In a few of these Polish recipes, you'll find mentions of Wigilia. These recipes are 12 dishes that make up the traditional Polish Christmas Eve meal, which is eaten after sundown on Christmas Eve. The Polish word for Christmas Eve is Wigilia (pronounced VI-gee-lee-ah). Its root is like the English vigil: waiting for Christ to be born. At the end of the Wigilia meal, the family goes off to midnight mass at church.
There are usually 12 dishes in a Wigilia meal to symbolize the 12 apostles; though some families serve 13, because they include Christ in their count. The meal starts when the first star can be seen; this symbolizes the star of Bethlehem. Although The Wigilia is meatless (Advent, the season of penance, continues until midnight), it is still festive and delicious. The tradition of Wigilia, though centuries old, is still current in Poland. There is no fixed set of rules for what the 12 (or 13) dishes must be; the items in the meal change somewhat according to location and availability of ingredients.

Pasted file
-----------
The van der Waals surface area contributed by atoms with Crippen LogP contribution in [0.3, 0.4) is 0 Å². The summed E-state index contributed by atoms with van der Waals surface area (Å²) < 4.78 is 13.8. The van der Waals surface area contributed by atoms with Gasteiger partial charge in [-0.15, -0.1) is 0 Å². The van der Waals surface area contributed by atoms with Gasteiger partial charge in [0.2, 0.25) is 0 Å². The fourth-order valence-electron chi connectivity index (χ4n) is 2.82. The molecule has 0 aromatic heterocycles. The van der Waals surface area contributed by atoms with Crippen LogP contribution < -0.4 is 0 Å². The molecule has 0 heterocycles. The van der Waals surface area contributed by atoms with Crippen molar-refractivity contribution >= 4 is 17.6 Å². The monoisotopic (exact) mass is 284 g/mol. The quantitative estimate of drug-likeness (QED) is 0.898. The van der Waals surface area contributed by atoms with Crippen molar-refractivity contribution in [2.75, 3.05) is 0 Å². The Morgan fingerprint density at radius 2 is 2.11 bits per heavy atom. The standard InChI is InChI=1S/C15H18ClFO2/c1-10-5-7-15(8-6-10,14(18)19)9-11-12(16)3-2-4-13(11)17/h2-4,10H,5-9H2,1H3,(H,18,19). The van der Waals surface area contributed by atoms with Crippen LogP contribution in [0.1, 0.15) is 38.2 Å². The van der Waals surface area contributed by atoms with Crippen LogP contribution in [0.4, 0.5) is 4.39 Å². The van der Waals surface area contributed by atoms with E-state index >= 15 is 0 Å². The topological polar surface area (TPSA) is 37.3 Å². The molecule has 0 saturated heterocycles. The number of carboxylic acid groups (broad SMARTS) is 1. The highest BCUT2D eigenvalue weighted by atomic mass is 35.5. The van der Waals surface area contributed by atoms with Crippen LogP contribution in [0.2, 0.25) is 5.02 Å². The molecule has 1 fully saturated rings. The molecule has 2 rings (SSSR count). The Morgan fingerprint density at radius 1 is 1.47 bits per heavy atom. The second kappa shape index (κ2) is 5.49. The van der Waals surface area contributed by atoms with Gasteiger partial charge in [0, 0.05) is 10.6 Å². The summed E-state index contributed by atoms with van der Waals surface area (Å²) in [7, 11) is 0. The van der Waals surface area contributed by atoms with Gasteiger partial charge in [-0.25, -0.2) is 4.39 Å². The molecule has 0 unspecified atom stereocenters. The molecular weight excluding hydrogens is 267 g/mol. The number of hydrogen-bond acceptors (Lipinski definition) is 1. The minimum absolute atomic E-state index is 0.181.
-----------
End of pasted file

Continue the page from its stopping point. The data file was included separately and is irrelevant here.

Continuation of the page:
Nevertheless, all of the dishes are traditional, and in addition there are many traditions for the serving of the meal. For example, some people place straw under the tablecloth to symbolize the manger in which Christ was born. Most families set an extra place, for the stranger who might be passing by.
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